Beauty

Can This Buzzy Ingredient Really Wake Up Your Skin?

Everything you need to know about caffeine as a skincare ingredient.

Caffeine is already a staple in our kitchens and our social lives, but it has recently been popping up in our skincare routines as well.

The buzzy ingredient is often found in products formulated for daytime use, like eye creams and moisturizers, but can it really “wake up” your skin? We tapped two experts to learn everything there is to know about the benefits of caffeine in skincare products—read on to find out if your skin might enjoy a hit of caffeine as much as you do.

What are caffeine’s purported skin benefits?

The skincare products available on the market that feature caffeine as a star ingredient promise to “wake up” skin—that is, de-puff under-eye bags, decrease the appearance of dark circles and generally contribute to a brighter, more refreshed complexion.

But the truth is that research on caffeine in skincare has been mixed. The benefits are often minimal, especially because the concentration of caffeine used in a skincare product isn’t typically potent, due to potential issues with irritation. And while some studies have shown that caffeine can have some “awakening” effects, other studies have actually found it can be detrimental to skin. A 2014 study published in Drug Design, Development and Therapy found that the use of caffeine on skin actually reduced the production of collagen. “The desire to use caffeine-infused products is mostly caused by hype or trends,” explains celebrity dermatologist Dr. Harold Lancer, who works with Margot Robbie, Michelle Williams, Kim Kardashian West, Jennifer Lopez and many more A-listers.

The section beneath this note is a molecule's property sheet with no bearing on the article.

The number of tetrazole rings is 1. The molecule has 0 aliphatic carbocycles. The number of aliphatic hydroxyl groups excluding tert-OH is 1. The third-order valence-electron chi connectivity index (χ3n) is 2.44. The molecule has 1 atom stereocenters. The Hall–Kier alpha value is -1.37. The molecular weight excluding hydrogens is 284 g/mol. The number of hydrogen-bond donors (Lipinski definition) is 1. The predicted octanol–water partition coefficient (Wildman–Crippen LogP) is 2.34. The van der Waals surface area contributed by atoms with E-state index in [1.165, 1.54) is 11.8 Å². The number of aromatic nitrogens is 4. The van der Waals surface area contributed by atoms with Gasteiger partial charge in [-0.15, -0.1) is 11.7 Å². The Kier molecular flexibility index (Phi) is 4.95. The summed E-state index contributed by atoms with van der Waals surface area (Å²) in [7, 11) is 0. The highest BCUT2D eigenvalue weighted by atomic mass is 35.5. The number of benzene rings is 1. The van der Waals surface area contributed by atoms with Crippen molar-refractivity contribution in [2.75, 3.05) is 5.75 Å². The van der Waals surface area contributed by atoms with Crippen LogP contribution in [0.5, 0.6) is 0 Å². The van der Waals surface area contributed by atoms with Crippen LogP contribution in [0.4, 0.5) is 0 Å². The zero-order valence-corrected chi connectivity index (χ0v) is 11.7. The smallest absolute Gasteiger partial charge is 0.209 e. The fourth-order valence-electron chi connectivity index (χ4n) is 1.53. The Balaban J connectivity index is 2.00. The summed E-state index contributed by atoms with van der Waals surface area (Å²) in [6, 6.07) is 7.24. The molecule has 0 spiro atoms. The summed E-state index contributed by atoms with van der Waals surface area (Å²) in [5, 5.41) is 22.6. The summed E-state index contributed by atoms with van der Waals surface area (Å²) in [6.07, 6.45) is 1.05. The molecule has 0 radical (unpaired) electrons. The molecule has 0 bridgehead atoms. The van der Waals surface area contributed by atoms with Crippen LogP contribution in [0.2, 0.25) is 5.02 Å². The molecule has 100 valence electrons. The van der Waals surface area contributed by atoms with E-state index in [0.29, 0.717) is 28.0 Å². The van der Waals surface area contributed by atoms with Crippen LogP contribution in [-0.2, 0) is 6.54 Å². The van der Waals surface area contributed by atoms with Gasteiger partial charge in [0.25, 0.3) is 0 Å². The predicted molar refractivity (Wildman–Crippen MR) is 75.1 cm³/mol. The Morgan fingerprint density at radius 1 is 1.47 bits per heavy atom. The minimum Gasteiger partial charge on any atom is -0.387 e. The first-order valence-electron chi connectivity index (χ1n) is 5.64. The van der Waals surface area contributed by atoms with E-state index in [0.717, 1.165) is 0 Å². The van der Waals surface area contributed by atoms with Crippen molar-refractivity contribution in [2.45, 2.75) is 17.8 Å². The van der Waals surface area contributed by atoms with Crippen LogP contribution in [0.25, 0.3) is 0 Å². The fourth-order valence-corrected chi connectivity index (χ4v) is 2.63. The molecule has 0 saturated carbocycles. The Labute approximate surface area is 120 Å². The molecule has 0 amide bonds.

Why is caffeine found in so many eye creams, in particular?

Because caffeine is a vasoconstrictor (read: it constricts blood vessels), an eye cream that contains the ingredient can—temporarily—reduce the amount of blood flow to the area, thus causing the skin to look less puffy and irritated.

However, since “the science behind the ingredient is mixed, with some studies showing some benefit while others do not, [it’s important to] remember that puffy eyes can be also due to fluid retention from other factors, such as diet (high alcohol or salt intakes can both cause it), allergies, insufficient sleep or even crying,” says Dr. Monica Li, a dermatologist and clinical instructor at the University of British Columbia’s Department of Dermatology and Skin Science. “Trying to improve [those] factors that cause a swollen and dark appearance in the thin skin of the under-eye area may be more effective [than using caffeine-infused skincare products].”

The bottom line? “Caffeine actually has a high ability to penetrate the skin to cause vasoconstriction that can help reduce the appearance of under-eye puffiness,” says Dr. Li. Just don’t expect anything more than a temporary reduction.

Are skincare products that contain caffeine suitable for all skin types?

Just as some people can’t handle a caffeine buzz, not all skin types are well-suited to the ingredient. “People with highly reactive, sensitive or easily flushed skin should use products containing caffeine with caution,” warns Dr. Lancer. “It causes an exceeding exacerbation of sensitivity and redness in the skin.”